The William H. Gass Reader


William H. Gass - 2018
    . . and at those whose work he explores and embraces (Laurence Sterne's Tristram Shandy; Ford Madox Ford's Parade's End; Thomas Mann's The Magic Mountain; Stendhal's The Red and the Black). He writes (from A Temple of Texts) on the nature and value of writing ("The true alchemists do not change lead into gold; they change the world into words"). Here is a rich experience of Gass's short fiction: from Eyes, his masterfully crafted novella, "In Camera," about collecting, hording; about suspicions run amok . . . from Cartesian Sonata . . . and In the Heart of the Heart of the Country (1968), a mythical reimagining of America's heartland. And from his nimble, daredevil novels: Middle C (2013), the chronicle of an Austrian-born man who, as a child with his mother, relocates to America's Midwest (Woodbine, Ohio), grows up a low-skilled amateur piano player to become a music professor at a small Bible college; his only hobby a fantasy life as the curator of his Inhumanity Museum . . . and from The Tunnel ("The most beautiful, most complex, most disturbing novel to be published in my lifetime" --Michael Silverblatt, Los Angeles Times).

A Writer of Our Time: The Life and Work of John Berger


Joshua Sperling - 2018
    As a novelist, he won the Booker prize in 1972, donating half his prize money to the Black Panthers. As a TV presenter, he changed the way we looked at art with Ways of Seeing. As a storyteller and political activist, he defended the rights and dignity of workers, migrants, and the oppressed around the world. “Far from dragging politics into art,” he wrote in 1953, “art has dragged me into politics.” He remained a revolutionary up to his death in January 2017.Built around a series of watersheds, at once personal and historical, A Writer of Our Time traces Berger’s development from his roots as a postwar art student and polemicist in the Cold War battles of 1950s London, through the heady days of the 1960s—when the revolutions were not only political but sexual and artistic—to Berger’s reinvention as a rural storyteller and the long hangover that followed the rise and fall of the New Left.Drawing on first-hand, unpublished interviews and archival sources only recently made available, Joshua Sperling digs beneath the moments of controversy to reveal a figure of remarkable complexity and resilience. The portrait that emerges is of a cultural innovator as celebrated as he was often misunderstood, and a writer increasingly driven as much by what he loved as by what he opposed. A Writer of Our Time brings the many faces of John Berger together, repatriating one of our great minds to the intellectual dramas of his and our time.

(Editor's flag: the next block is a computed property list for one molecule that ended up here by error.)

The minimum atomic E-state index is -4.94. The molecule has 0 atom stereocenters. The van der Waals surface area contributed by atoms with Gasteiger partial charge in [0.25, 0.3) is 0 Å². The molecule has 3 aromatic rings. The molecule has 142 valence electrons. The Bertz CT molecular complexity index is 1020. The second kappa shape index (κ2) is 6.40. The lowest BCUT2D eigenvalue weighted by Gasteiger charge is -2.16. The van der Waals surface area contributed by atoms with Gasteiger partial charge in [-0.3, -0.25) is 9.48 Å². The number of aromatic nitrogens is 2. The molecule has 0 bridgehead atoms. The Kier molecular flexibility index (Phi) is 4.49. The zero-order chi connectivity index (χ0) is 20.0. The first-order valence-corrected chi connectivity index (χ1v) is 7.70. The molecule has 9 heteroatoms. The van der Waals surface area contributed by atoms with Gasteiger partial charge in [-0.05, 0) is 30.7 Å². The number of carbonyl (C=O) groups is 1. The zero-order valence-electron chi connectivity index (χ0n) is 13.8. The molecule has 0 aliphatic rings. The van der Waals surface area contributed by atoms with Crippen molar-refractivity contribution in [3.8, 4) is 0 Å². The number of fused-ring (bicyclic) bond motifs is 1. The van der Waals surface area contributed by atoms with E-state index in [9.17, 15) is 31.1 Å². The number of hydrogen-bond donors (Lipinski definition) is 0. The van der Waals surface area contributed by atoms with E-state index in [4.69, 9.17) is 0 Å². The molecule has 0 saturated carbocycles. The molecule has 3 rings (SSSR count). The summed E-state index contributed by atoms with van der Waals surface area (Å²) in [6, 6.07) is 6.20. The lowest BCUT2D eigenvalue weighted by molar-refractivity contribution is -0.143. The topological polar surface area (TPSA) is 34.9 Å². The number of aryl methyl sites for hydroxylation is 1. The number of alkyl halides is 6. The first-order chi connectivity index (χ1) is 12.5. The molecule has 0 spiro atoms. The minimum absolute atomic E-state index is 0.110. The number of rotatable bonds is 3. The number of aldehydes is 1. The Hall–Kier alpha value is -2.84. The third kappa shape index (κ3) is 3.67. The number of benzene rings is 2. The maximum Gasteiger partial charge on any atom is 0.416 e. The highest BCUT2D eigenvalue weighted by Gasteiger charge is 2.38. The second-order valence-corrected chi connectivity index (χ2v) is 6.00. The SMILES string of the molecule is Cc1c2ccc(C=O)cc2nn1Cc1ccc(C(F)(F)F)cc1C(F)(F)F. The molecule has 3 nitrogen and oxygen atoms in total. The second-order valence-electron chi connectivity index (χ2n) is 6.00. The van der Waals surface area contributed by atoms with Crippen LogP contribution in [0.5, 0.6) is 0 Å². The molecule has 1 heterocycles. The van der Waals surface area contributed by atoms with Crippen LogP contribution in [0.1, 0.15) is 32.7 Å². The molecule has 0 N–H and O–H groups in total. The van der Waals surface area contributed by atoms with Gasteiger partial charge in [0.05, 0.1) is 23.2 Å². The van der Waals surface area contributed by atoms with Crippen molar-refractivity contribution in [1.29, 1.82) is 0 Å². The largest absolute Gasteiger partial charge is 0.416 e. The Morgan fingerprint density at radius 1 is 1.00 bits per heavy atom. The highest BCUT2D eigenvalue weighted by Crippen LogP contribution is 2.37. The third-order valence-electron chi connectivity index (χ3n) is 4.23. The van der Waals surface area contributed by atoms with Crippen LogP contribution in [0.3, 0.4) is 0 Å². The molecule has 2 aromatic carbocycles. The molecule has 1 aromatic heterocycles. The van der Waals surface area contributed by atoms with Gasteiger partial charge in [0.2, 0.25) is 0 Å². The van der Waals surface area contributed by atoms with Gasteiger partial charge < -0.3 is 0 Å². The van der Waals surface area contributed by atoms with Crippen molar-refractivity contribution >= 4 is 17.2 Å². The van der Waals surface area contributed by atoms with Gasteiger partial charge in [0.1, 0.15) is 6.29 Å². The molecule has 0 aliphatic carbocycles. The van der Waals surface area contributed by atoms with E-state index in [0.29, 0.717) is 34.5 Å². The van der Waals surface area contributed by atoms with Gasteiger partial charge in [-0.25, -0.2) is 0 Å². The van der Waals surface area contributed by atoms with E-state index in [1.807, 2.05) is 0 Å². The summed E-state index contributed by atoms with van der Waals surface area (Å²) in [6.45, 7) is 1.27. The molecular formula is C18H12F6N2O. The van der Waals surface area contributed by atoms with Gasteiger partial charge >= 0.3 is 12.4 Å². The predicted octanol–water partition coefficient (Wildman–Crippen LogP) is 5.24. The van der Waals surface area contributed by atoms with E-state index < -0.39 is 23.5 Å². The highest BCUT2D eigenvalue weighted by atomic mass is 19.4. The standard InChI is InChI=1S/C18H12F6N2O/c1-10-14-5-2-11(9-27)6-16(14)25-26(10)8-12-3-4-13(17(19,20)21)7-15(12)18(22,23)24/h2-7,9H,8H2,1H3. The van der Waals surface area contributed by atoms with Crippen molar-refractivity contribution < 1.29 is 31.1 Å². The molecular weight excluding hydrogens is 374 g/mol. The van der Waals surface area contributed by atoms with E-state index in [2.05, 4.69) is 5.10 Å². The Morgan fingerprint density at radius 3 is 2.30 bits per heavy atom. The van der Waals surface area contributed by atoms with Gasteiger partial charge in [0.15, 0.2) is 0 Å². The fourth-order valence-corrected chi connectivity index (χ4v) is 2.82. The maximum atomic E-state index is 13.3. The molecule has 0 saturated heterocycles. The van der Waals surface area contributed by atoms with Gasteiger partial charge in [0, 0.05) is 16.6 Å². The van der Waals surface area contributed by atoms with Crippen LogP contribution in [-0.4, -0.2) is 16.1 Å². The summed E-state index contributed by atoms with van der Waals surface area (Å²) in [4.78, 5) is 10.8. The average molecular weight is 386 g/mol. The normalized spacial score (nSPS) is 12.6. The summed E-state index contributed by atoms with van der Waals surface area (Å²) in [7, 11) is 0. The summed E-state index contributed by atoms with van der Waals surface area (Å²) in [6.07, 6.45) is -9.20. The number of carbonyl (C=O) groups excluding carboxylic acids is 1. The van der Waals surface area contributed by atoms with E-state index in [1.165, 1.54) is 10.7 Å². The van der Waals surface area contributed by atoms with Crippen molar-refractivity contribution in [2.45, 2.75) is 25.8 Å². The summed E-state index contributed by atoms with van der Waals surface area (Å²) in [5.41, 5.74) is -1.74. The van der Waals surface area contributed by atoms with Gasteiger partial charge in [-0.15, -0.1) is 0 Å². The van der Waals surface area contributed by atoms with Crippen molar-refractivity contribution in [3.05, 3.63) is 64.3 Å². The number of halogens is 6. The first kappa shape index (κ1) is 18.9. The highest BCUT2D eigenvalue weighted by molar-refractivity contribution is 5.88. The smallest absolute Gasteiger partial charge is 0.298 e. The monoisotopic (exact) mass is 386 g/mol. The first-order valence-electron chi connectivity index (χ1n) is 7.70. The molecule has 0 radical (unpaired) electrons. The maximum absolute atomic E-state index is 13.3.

Packing My Library: An Elegy and Ten Digressions


Alberto Manguel - 2018
    Packing up his enormous, 35,000‑volume personal library, choosing which books to keep, store, or cast out, Manguel found himself in deep reverie on the nature of relationships between books and readers, books and collectors, order and disorder, memory and reading. In this poignant and personal reevaluation of his life as a reader, the author illuminates the highly personal art of reading and affirms the vital role of public libraries.   Manguel’s musings range widely, from delightful reflections on the idiosyncrasies of book lovers to deeper analyses of historic and catastrophic book events, including the burning of ancient Alexandria’s library and contemporary library lootings at the hands of ISIS. With insight and passion, the author underscores the universal centrality of books and their unique importance to a democratic, civilized, and engaged society.

The Book


Amaranth Borsuk - 2018
    It was preceded by clay tablets and papyrus scrolls. Are those books? In this volume in the MIT Press Essential Knowledge series, Amaranth Borsuk considers the history of the book, the future of the book, and the idea of the book. Tracing the interrelationship of form and content in the book's development, she bridges book history, book arts, and electronic literature to expand our definition of an object we thought we knew intimately.Contrary to the many reports of its death (which has been blamed at various times on newspapers, television, and e-readers), the book is alive. Despite nostalgic paeans to the codex and its printed pages, Borsuk reminds us, the term “book” commonly refers to both medium and content. And the medium has proved to be malleable. Rather than pinning our notion of the book to a single form, Borsuk argues, we should remember its long history of transformation. Considering the book as object, content, idea, and interface, she shows that the physical form of the book has always been the site of experimentation and play. Rather than creating a false dichotomy between print and digital media, we should appreciate their continuities.